Her colleagues describe her as a thoughtful, detail-oriented person who is always encouraging and supportive of her students and patients.
“You could always rely on her to have thoughtful and considered perspectives on any issue,’’ says May of the Washington Association of Naturopathic Physicians.
May, who once coached Guiltinan’s softball team, first met her when he was a student of hers at Bastyr. He later became a fellow faculty member at the university. “She’s one of those people who is always personable and has a comfortable calmness about her.”
Guiltinan embraces her professional life with the same passion that she brings to her personal life.
A practicing naturopathic physician for 24 years, she was named dean of Bastyr’s school of Naturopathic Medicine in September 2009. Upon her appointment, Timothy Callahan, Ph.D., senior vice president and provost at Bastyr, said Guiltinan’s enthusiasm and expertise have played a role in shaping the naturopathic medicine profession for more than 15 years. “As the field continues to evolve, Bastyr is privileged to have Dr. Guiltinan’s vision to help us further the university’s work in educating future health care leaders.’’
Guiltinan didn’t initially set out to be a naturopath. She began her medical studies at Ohio State University where she earned a Bachelor of Science degree in medical technology in 1974. She later moved to San Francisco where she worked as a medical technologist for eight years, but admits she “found it kind of boring.”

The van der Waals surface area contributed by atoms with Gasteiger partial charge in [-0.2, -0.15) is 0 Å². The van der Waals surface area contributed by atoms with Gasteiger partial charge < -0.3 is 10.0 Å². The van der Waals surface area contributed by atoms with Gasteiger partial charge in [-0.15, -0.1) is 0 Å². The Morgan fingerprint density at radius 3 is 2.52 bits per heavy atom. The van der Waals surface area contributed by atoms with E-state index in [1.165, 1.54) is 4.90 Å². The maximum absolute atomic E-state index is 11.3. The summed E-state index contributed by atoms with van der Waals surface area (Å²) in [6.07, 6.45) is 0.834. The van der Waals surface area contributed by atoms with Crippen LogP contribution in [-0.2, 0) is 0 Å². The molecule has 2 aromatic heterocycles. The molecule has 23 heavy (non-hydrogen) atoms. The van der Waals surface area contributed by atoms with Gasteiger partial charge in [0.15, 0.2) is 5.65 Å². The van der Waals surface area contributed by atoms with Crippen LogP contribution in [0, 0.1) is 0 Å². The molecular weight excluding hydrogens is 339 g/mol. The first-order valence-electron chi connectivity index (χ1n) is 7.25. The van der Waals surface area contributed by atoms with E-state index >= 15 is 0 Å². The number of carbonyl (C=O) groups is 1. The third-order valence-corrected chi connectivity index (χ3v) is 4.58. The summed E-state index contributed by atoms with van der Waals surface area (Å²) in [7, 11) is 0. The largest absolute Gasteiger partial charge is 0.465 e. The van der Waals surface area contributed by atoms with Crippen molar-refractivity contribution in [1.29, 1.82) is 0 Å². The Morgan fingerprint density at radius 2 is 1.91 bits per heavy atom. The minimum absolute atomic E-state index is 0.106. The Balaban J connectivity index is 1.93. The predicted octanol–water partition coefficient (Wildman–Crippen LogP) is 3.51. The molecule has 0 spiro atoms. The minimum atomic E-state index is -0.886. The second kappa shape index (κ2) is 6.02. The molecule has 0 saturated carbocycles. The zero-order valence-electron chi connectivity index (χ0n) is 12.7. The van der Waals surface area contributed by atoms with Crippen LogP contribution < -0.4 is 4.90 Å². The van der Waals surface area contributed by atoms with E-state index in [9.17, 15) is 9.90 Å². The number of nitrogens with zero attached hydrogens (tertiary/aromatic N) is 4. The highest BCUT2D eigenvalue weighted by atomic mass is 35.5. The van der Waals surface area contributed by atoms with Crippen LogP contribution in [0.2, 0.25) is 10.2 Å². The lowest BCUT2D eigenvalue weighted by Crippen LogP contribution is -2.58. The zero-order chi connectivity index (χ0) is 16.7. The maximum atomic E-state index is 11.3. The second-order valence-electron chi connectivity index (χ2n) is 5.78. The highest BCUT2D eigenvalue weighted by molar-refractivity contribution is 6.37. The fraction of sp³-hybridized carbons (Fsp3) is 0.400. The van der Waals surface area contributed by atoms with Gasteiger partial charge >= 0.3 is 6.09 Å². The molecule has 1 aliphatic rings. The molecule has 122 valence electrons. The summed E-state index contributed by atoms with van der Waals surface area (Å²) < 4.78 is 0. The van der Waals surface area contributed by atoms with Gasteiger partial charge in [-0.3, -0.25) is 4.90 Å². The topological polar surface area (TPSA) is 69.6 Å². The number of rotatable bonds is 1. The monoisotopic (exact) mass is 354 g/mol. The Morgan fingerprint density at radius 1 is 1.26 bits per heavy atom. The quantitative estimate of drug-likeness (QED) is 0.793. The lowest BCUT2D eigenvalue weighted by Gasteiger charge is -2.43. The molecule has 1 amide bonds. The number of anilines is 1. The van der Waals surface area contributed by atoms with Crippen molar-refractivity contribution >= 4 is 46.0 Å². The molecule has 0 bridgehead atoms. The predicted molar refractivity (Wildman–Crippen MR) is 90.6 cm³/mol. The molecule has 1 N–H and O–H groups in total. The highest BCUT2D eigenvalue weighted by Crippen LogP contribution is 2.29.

She had always planned to go to medical school, “but I never got around to applying,” she says, and in the meantime, she had advanced in the business end of the medical profession with managerial positions.
But in the early 1980s, she had an “aha!” moment at a women’s music festival near Yosemite National Park. She was volunteering at a first aid tent when she overheard a woman explaining to someone that she was a naturopathic medical student, learning to use diet, herbs and vitamins to help people. “I knew at that moment that that’s what I wanted to do.’’
She returned to San Francisco and researched naturopathic medicine, which in 1982 wasn’t a daunting task with only three colleges in the country devoted to the field. “When I was a student, most people didn’t even know what naturopathic medicine was.” She was accepted at Pacific College of Naturopathic Medicine in Marin County, Calif., but soon found out that the school had gone bankrupt.
So she flew to Seattle a month later after being accepted at Bastyr University. She admits she didn’t care for Seattle at first, finding the city too small, dark and dreary compared to vibrant San Francisco. “I thought it was kind of like a wet blanket,’’ she recalls. But after a few years in Seattle, she fell in love with the city and has been here ever since.